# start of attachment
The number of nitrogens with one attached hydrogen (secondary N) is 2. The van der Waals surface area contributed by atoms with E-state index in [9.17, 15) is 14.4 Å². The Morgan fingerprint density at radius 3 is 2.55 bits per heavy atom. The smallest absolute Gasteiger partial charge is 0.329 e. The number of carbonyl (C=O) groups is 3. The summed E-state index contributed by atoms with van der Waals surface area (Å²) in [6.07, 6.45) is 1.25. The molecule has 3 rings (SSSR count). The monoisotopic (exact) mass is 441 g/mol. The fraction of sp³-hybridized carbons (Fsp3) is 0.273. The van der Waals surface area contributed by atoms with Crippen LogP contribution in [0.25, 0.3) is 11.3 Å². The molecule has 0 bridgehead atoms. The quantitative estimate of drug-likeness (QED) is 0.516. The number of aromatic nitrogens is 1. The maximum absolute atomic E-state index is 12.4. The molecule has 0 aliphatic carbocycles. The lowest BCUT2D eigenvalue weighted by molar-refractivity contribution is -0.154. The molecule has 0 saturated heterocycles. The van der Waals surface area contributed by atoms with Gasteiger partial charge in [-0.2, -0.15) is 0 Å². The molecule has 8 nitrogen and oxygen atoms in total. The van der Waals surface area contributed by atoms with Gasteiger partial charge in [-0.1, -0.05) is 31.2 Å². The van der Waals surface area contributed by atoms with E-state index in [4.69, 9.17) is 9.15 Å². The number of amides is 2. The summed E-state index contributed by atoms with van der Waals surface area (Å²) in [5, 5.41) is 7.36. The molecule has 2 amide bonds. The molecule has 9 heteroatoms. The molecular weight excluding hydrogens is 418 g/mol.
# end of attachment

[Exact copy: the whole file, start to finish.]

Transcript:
The number of nitrogens with one attached hydrogen (secondary N) is 2. The van der Waals surface area contributed by atoms with E-state index in [9.17, 15) is 14.4 Å². The Morgan fingerprint density at radius 3 is 2.55 bits per heavy atom. The smallest absolute Gasteiger partial charge is 0.329 e. The number of carbonyl (C=O) groups is 3. The summed E-state index contributed by atoms with van der Waals surface area (Å²) in [6.07, 6.45) is 1.25. The molecule has 3 rings (SSSR count). The monoisotopic (exact) mass is 441 g/mol. The fraction of sp³-hybridized carbons (Fsp3) is 0.273. The van der Waals surface area contributed by atoms with Crippen LogP contribution in [0.25, 0.3) is 11.3 Å². The molecule has 0 bridgehead atoms. The quantitative estimate of drug-likeness (QED) is 0.516. The number of aromatic nitrogens is 1. The maximum absolute atomic E-state index is 12.4. The molecule has 0 aliphatic carbocycles. The lowest BCUT2D eigenvalue weighted by molar-refractivity contribution is -0.154. The molecule has 0 saturated heterocycles. The van der Waals surface area contributed by atoms with Gasteiger partial charge in [-0.2, -0.15) is 0 Å². The molecule has 8 nitrogen and oxygen atoms in total. The van der Waals surface area contributed by atoms with Gasteiger partial charge in [-0.1, -0.05) is 31.2 Å². The van der Waals surface area contributed by atoms with E-state index in [4.69, 9.17) is 9.15 Å². The number of amides is 2. The summed E-state index contributed by atoms with van der Waals surface area (Å²) in [5, 5.41) is 7.36. The molecule has 2 amide bonds. The molecule has 9 heteroatoms. The molecular weight excluding hydrogens is 418 g/mol.